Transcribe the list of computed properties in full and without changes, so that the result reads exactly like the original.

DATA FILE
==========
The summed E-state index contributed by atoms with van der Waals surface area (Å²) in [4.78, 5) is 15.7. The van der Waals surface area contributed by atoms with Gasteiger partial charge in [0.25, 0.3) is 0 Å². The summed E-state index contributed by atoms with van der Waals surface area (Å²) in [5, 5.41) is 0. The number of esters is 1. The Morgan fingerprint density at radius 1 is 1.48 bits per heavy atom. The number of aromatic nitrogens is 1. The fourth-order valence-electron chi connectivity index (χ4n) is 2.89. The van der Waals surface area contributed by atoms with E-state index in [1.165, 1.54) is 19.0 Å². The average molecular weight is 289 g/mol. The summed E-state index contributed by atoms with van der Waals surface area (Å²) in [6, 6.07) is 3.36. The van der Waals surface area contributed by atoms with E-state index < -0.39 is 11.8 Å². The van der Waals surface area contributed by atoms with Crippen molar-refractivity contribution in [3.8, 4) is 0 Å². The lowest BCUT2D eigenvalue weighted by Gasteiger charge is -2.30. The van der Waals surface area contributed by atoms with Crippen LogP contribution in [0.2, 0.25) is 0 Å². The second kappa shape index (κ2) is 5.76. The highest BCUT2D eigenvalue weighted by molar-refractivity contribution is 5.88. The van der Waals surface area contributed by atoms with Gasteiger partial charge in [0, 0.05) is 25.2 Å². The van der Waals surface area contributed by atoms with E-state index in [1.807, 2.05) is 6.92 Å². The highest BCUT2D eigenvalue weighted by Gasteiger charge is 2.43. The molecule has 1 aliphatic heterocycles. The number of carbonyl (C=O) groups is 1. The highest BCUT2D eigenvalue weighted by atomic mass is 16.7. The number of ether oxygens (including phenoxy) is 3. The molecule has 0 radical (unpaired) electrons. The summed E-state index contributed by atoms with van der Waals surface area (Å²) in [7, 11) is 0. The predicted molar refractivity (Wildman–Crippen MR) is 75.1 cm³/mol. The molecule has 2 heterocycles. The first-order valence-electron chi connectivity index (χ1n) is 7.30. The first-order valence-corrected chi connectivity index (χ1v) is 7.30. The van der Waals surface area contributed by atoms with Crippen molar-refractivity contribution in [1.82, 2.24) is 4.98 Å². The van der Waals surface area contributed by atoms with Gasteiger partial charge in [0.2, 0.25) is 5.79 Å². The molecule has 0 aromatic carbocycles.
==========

The summed E-state index contributed by atoms with van der Waals surface area (Å²) in [4.78, 5) is 15.7. The van der Waals surface area contributed by atoms with Gasteiger partial charge in [0.25, 0.3) is 0 Å². The summed E-state index contributed by atoms with van der Waals surface area (Å²) in [5, 5.41) is 0. The number of esters is 1. The Morgan fingerprint density at radius 1 is 1.48 bits per heavy atom. The number of aromatic nitrogens is 1. The fourth-order valence-electron chi connectivity index (χ4n) is 2.89. The van der Waals surface area contributed by atoms with E-state index in [1.165, 1.54) is 19.0 Å². The average molecular weight is 289 g/mol. The summed E-state index contributed by atoms with van der Waals surface area (Å²) in [6, 6.07) is 3.36. The van der Waals surface area contributed by atoms with E-state index < -0.39 is 11.8 Å². The van der Waals surface area contributed by atoms with Crippen molar-refractivity contribution in [3.8, 4) is 0 Å². The lowest BCUT2D eigenvalue weighted by Gasteiger charge is -2.30. The van der Waals surface area contributed by atoms with Crippen LogP contribution in [0.2, 0.25) is 0 Å². The second kappa shape index (κ2) is 5.76. The highest BCUT2D eigenvalue weighted by molar-refractivity contribution is 5.88. The van der Waals surface area contributed by atoms with Gasteiger partial charge in [0, 0.05) is 25.2 Å². The van der Waals surface area contributed by atoms with E-state index in [1.807, 2.05) is 6.92 Å². The highest BCUT2D eigenvalue weighted by Gasteiger charge is 2.43. The molecule has 1 aliphatic heterocycles. The number of carbonyl (C=O) groups is 1. The highest BCUT2D eigenvalue weighted by atomic mass is 16.7. The number of ether oxygens (including phenoxy) is 3. The molecule has 0 radical (unpaired) electrons. The summed E-state index contributed by atoms with van der Waals surface area (Å²) in [7, 11) is 0. The predicted molar refractivity (Wildman–Crippen MR) is 75.1 cm³/mol. The molecule has 2 heterocycles. The first-order valence-electron chi connectivity index (χ1n) is 7.30. The first-order valence-corrected chi connectivity index (χ1v) is 7.30. The van der Waals surface area contributed by atoms with Crippen molar-refractivity contribution in [1.82, 2.24) is 4.98 Å². The van der Waals surface area contributed by atoms with Gasteiger partial charge in [0.2, 0.25) is 5.79 Å². The molecule has 0 aromatic carbocycles.